Buddy's teacher has said, on multiple occasions, that he has a hard time following directions. Especially multi-step directions. I'm willing to believe this.
A few weeks ago, Buddy received several Star Wars Lego sets. One afternoon, he sat down and proceeded to put together a kit with 248 pieces and 29 pages of instructions. My assistance was in the department of "clicking" fiddly bits, not in the department of interpreting directions. He did that all by himself.
And I said to myself: This kid can follow directions.
How could I translate the Lego success to classroom success? I put forth a suggestion to his teacher: if Buddy had picture cards of each step of his directions, as visual cues, and also as elements of his own exercise of assembling the appropriate direction cards in the correct order, we might just have a strategy in place for improving this little deficiency.
She said it was a good idea. Several days later, she sent home a note with a list of directions he needs to work on.
This morning I made the cards, and brought them to school when I joined Buddy for lunch. She said they looked great and they'd give them a try.
This afternoon Buddy gets in the car and I check his backpack for homework and notes (S.O.P.). I find his direction cards in his folder with a note from the teacher saying she is barred, by law, from using the cards in the classroom without testing and documentation that he may use these modifications.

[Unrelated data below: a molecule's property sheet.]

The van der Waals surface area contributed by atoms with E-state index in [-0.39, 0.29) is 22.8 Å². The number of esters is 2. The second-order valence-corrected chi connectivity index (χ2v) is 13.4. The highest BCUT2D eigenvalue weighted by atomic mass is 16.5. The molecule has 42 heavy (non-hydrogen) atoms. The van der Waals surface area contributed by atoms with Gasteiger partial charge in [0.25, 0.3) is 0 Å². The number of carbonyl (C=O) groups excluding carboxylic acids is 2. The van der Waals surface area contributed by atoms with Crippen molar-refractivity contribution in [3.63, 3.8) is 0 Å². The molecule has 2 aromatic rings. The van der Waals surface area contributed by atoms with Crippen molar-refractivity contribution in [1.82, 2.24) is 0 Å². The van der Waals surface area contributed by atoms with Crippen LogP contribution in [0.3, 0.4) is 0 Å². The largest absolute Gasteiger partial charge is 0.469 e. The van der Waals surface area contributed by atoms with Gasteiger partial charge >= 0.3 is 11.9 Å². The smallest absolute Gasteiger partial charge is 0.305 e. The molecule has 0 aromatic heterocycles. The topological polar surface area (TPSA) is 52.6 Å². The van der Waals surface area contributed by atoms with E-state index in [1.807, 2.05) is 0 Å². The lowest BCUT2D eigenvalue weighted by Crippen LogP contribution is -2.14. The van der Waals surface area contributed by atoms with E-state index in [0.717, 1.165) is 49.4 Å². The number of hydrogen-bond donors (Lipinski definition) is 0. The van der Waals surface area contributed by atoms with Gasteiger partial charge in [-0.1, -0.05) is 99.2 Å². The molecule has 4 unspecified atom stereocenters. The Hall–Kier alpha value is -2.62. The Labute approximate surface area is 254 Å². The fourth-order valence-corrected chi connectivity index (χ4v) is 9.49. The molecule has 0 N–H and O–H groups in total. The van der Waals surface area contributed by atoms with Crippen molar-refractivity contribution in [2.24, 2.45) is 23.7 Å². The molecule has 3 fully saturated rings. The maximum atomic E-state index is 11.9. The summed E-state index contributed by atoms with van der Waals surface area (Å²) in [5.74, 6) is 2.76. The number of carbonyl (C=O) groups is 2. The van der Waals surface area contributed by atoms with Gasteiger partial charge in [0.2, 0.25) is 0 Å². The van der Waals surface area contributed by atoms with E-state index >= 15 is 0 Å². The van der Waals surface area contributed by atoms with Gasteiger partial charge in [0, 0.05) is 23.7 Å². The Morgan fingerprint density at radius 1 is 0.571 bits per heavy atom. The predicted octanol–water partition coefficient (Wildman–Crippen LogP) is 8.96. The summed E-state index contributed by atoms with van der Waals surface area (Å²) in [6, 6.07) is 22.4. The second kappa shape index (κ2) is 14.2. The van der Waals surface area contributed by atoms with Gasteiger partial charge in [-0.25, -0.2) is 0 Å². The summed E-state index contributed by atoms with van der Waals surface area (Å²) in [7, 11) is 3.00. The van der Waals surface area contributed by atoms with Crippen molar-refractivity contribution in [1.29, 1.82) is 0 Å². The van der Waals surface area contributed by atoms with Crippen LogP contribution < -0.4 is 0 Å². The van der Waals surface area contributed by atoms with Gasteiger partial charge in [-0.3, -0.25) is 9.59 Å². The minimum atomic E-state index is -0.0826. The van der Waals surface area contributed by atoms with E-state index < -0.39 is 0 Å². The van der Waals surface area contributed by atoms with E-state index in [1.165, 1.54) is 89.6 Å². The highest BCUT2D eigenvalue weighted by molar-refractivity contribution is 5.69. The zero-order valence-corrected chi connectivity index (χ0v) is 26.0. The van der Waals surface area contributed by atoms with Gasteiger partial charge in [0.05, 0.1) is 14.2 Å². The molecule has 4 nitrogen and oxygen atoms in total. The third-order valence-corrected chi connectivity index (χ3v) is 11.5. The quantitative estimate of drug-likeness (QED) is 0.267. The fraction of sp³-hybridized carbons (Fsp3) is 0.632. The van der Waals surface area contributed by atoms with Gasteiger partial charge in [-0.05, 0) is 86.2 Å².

I'm flabbergasted. What's more, I'm a teacher. When I was in the classroom and had a kid who needed to go at it from a different direction, we worked on a strategy that would reach him or her. I know nothing about this law she's citing.
She's a first year teacher, and has all of my sympathy on that note. I'm sure she showed the cards to an experienced teacher, who rattled off this stupid notion, and she bought it hook, line and sinker. Part of my problem here is that I would never have done that, even in my first year. In fact, I was notorious for demanding, "Why the hell not?" Heh, still am.
She gets a little cringe-y around me, 'cause she can smell that I have a temper. What she very well may learn when I walk Bud into class tomorrow morning is that, up until now, I haven't unleashed it on her.